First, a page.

Katrina: I don’t think I can really go in, you know, all the untrue stuff. But, you know, it is upsetting to hear certain rumours or ideas about the vaccine which stops our mob from getting immunised or vaccinated against this horrible disease. It’s really, I suppose, really to focus on the importance of us having that open and calm and honest conversation with our family members and community members as well. And we really, you know, try to avoid getting frustrated and so attacking our families.

You know, I try to help my family and friends understand the importance of the vaccination to protect themselves, you know, and their family and our community. So, yeah, just by encouraging them to really do their own research and to rely on, you know, reputable forces of information, you know, and just to help them to make that informed choice. And stay up to date with all the latest research. So just not trying to get frustrated when you hear, you know, all this untrue disinformation that are coming out from certain social media. So I try and really to refer all, everybody, you know, that have certain concerns about the vaccine to really do their own, I suppose, research as well. So just by encouraging them, yeah, to really do their own research.

You know, and it’s also important for all in the household to be vaccinated. We have good evidence that the vaccine protects others in their household, so particularly children from getting COVID-19. So yeah, vaccinating households and close family members around, you know, children will protect them and their school children as well, you know, with the school community, especially with all the schools now opening back up. So, you know, immunising the children, you know, this really stops the, you know, I suppose has the good potential to minimise school closure as well. So, you know, given most of the COVID cases now are introduced from students attending while being infected in the household.

I suppose, the main really important message here is just to get everybody out there and to get their COVID-19 vaccine as soon as possible. You know, those two doses on board. Not just your one dose, but the second dose as well.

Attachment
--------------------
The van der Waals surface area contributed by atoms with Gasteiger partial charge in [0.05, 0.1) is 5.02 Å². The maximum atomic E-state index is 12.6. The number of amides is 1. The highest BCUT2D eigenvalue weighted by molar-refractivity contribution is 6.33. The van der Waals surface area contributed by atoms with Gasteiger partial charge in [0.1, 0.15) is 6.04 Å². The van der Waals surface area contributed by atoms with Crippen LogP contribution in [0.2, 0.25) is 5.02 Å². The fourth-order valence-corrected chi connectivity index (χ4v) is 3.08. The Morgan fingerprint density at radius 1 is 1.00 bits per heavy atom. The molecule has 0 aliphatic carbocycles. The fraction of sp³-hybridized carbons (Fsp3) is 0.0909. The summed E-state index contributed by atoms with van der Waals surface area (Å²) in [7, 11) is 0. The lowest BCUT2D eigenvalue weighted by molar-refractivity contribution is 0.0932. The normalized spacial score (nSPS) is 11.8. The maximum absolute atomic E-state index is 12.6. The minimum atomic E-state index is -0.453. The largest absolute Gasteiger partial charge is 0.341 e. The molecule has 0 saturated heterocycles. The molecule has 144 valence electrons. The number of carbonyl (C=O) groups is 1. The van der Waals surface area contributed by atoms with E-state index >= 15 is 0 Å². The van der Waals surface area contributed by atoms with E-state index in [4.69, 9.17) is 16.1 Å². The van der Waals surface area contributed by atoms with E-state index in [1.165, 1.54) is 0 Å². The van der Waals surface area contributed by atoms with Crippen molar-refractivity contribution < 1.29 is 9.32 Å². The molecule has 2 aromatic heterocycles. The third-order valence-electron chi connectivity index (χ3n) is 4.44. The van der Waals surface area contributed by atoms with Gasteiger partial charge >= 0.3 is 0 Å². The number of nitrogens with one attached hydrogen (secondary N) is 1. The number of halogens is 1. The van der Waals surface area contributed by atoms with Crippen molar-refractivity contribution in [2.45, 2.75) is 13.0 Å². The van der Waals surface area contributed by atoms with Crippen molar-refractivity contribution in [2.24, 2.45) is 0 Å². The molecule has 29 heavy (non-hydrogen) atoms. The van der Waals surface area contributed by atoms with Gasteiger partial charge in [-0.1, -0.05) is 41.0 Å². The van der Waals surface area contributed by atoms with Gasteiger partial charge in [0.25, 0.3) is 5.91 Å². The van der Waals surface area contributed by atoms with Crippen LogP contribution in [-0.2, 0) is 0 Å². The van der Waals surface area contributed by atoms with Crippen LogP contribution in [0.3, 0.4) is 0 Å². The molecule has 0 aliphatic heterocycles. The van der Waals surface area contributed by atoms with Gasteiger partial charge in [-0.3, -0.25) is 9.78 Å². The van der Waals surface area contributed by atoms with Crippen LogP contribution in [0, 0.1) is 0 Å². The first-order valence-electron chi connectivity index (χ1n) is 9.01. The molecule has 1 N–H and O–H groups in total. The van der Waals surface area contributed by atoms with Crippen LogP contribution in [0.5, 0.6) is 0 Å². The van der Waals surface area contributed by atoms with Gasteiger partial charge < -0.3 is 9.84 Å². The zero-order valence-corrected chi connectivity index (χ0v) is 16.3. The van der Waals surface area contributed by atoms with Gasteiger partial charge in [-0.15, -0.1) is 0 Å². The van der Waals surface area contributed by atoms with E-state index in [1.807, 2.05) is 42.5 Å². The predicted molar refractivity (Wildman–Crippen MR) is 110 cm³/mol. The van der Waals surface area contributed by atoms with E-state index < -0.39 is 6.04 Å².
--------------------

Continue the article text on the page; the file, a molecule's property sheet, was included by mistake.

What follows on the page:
Mary: And what about the future? Do you expect COVID-19 vaccinations will become an annual thing, a yearly thing like the winter flu shot?

Katrina: It’s really too early to tell if we need an annual COVID-19 vaccine in the same way that we do for the influenza. And I think, you know, as soon as ATAGI, I suppose, informs the Commonwealth, and then, you know, the Commonwealth will inform the community plus the rest of the Australian population. But at the moment, it’s a watch this space.

Mary: Katrina, thank you so much for sharing. Is there anything else you’d like to say to our listeners out there?

Katrina: Just, you know, immunisation, it’s safe and well tolerated. As well as, you know, getting out there, getting your COVID-19 vaccine, as well as making sure, bub is all up to date with their immunisations as well.

Mary: Okay. Katrina Clarke, mind you, National Indigenous Immunisation Coordinator, and the National Centre for Immunisation Research and Surveillance. Katrina, thank so much for sharing with us.

Katrina: You’re welcome, Mary G. Thank you for having me.

Mary: No worries, darling. See ya.

Katrina: Bye bye.

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Please note, this audio recording was published on 12 November 2021. Updated health advice was provided on 09 December 2021, recommending the Comirnaty (Pfizer) vaccine for children aged 5 to 11 years old. For more information read the Australian Technical Advisory Group on Immunisation’s statement.

Note: The National Coronavirus Helpline and Easy Vaccine Access service are no longer in service.

For information about COVID-19 support services and resources including information on booking a vaccination, COVID-19 vaccines, testing, and other COVID-19 services, please visit